PayPal Here allows small businesses that deal in cash to accept card payments using their smartphone
The PayPal Here chip and pin reader has been made available to all businesses in the UK, promising to make it easier and more secure for SMBs to accept credit and debit card payments offline at any location.
PayPal first announced the service earlier this year and says it will make it easier for businesses or people that traditionally deal in cash, such as market stalls, taxi drivers and tradesmen, to gain more custom.
To sign up for PayPal Here, users download a free smartphone application from the App Store or Google Play and enter some details about their business. A card reader can then be ordered for £99 and is then paired with a mobile device through a Bluetooth connection.
PayPal Here reader
Once connected, users can accept cards and log cash and cheque payments, while also issuing electronic receipts and invoices. PayPal takes a 2.75 percent cut for a chip and pin payment and charges 3.4 percent and an additional 20 pence for payments made by swiping the card or manually entering in the card details. Additional charges apply for international transactions.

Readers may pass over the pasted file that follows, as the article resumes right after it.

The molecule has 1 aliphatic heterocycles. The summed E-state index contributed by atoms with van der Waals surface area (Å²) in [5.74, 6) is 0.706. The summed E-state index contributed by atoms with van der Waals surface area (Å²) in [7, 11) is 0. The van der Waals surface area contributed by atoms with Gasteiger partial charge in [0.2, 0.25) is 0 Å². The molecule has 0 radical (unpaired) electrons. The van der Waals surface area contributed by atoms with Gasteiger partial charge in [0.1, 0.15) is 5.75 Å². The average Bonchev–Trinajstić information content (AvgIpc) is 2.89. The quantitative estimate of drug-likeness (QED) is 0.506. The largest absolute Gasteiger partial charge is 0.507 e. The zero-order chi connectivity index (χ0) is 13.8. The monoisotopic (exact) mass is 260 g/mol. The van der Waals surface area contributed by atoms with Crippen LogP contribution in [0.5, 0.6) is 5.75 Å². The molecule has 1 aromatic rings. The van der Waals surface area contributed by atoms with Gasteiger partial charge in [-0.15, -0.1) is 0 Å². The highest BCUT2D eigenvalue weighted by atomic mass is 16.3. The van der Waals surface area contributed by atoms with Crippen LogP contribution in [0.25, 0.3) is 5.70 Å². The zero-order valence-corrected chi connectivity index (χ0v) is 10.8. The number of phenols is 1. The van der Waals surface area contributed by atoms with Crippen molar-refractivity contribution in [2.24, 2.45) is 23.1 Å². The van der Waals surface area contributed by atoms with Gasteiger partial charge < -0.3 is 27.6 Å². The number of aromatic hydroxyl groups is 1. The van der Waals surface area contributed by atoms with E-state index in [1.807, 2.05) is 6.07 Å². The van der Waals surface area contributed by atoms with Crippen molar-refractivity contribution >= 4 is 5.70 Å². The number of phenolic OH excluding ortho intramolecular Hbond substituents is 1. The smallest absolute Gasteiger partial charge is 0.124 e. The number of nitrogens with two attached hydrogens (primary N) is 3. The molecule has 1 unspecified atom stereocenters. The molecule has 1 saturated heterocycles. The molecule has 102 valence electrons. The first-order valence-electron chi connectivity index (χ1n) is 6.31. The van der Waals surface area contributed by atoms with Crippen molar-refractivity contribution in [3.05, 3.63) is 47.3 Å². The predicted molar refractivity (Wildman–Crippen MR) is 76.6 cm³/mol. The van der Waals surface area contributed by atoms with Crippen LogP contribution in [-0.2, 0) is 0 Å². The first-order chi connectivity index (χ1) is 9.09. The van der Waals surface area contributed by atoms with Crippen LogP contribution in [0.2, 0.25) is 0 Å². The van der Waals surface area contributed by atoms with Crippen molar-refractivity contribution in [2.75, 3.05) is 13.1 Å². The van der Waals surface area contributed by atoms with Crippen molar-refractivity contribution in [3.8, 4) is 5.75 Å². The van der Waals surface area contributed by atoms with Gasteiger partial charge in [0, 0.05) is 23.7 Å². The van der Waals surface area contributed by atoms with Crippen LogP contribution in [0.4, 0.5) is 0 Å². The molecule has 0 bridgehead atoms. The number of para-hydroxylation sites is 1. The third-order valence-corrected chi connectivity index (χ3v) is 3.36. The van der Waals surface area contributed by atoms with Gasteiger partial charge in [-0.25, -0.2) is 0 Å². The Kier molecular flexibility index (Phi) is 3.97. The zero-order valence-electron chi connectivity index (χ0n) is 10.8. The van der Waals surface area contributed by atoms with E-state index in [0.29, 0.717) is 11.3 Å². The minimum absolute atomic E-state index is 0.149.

The reader is also comaptible with PayPal Check-in, which lets customers use just an app and their face to authorise a payment.
“Small businesses are the lifeblood of the British economy. And in tough economic times, they can’t afford to turn away sales,” said PayPal earlier this year. “Yet that’s what many are doing, because they’ve been unable to find an affordable way of accepting credit and debit card payments, especially for face to face transactions. Card payments have been an exclusive club – until now.
“PayPal Here is unique: a complete payment solution that allows any business to accept PayPal, credit and debit card payments simply and securely on the go.”
PayPal Here was launched in the US last year in the form of a thumb-sized credit card that plugs into a smartphone’s headphone jack. PayPal explained that at the same time, it deployed a team in Britain to create a version for the UK and other markets where Chip and PIN payments are standard.
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